Warning equipment needs the approval of the railway operator, if it does not itself supply this, since it can affect railway operation. As a rule, audible warning equipment is used, but visual warning equipment can be used in the dark. When deciding between a multi-tone horn and a loud volume horn it is important to ensure that the signal sound level is approximately 10 dB(A) above the ambient noise level. It must be established by a hearing test under the least favourable conditions to be expected (e.g. neighbourhood noise, trains passing on the other track, wearing ear protectors) that warnings are audible.
Multi-tone signal horn
The multi-tone signal horn must be carried by the lookout man even if the loud volume horn or electrical warning equipment is available. Should a piece of warning equipment fail, it should still be possible to warn the workers with the multi-tone signal horn. It is used where there is little noise and no loud equipment or where no machines are in use. These are mostly small work sites, for which only one lookout man is necessary in the immediate vicinity of the workers. As the mouthpiece can be frozen up with saliva residues, rain or snow in winter, it is always necessary to perform a functional check before working.
Loud volume horn (Tremolo)
The warning instrument "loud volume horn" is often used in railways, because it has a much greater range than a multi-tone signal horn. The signal is caused by the operation of the noise emitting knob by turning the handle up to 90° downward. The CO2 feed in both horns produces a mixed sound. If the loud volume horn has been in service for a long time, servicing and maintenance is necessary. However, a functional test must be done on this piece of warning equipment before the start of work and an audibility test must be performed.
Carrying out an audibility test
If an audibility test has been satisfactorily completed, the safety supervisor and the project manager should consider whether the least favourable acoustic conditions were present:
- the machines must be run under full load (maximum speed of the motors/engines).
- the machines must be used in accordance with their intended purpose (for example, when grinding or cutting of rails).
- trains must pass on the adjacent track.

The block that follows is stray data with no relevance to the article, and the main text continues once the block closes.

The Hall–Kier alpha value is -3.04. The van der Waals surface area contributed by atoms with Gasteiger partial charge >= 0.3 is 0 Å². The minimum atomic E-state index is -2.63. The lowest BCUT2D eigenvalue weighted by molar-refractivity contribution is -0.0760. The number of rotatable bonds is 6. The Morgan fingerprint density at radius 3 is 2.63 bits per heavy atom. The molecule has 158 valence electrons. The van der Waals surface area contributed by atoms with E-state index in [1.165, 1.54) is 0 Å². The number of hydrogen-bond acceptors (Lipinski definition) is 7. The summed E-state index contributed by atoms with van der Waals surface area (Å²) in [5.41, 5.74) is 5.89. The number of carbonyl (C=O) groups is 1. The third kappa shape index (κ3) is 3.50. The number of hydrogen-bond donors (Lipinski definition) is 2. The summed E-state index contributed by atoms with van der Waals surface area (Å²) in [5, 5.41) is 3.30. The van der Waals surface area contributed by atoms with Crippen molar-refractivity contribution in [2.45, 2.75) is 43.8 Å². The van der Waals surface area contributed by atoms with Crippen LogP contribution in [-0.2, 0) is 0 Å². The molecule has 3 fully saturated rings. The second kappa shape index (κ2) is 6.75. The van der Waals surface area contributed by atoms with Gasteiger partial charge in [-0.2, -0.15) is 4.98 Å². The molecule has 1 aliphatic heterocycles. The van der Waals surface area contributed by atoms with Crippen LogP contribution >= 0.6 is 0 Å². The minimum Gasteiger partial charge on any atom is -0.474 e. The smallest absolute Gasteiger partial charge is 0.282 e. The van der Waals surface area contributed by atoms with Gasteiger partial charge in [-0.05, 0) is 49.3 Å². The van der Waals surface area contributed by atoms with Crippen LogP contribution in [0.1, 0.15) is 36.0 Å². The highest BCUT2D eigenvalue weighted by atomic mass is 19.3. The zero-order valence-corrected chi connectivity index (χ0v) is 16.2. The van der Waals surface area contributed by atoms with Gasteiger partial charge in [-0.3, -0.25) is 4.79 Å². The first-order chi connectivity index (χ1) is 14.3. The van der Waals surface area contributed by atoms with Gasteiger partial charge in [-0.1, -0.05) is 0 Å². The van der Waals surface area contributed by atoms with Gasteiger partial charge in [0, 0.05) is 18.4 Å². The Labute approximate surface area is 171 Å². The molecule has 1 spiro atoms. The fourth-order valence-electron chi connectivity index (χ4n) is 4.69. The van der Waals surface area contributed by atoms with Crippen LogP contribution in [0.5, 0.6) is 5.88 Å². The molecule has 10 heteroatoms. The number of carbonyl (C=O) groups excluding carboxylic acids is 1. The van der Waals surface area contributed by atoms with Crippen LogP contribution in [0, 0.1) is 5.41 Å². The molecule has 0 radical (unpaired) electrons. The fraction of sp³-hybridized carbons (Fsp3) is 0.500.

In order to perform the audibility test while the machines are working, the supervisor must assess whether a neighbouring lookout men can hear the gang warning signal. The supervisor and the lookout should agree on hand signals for better communication. By lifting their hands, the workers signal in the noise level of the work place that they have clearly heard the gang warning signal. Only after ensuring the audibility of the gang warning signals by all workers, work should be carried out.
The whistle is used as a warning instrument to warn workers and train drivers in rail transport and protect them from danger. The whistle has a very high tone (frequency), which can be heard even by people wearing ear muffs that are used with very loud tool and machine noise.
Warning and signal lamps
These lamps are used in the dark or when working in a tunnel if protection with several lookout men is necessary. Instead of a hand-signal a bright white hand lamp is held at head height as confirmation that a given signal has been received. The hand light can be switched to show a red light. In case of danger, a circular signal can be shown to the train.
In an emergency, the lookout man can give a circular signal with the signal flag and run towards the train so that the driver can make an emergency brake application and give the warning signal. In this case, workers could still leave the track area if there is any danger. The signal flag is held outside the case or inside in such a way that by pulling it out it is immediately recognizable as such.
Circular signal for the indication of an emergency
A white-red-white flag or a red-and-white signal flag, another object or the arm is swung in a circle.
A hand lamp or a lantern should show a red sign or a bright object that is swung in a circle.
The circular signal is given when a train or a shunting movement must immediately be brought to a stand.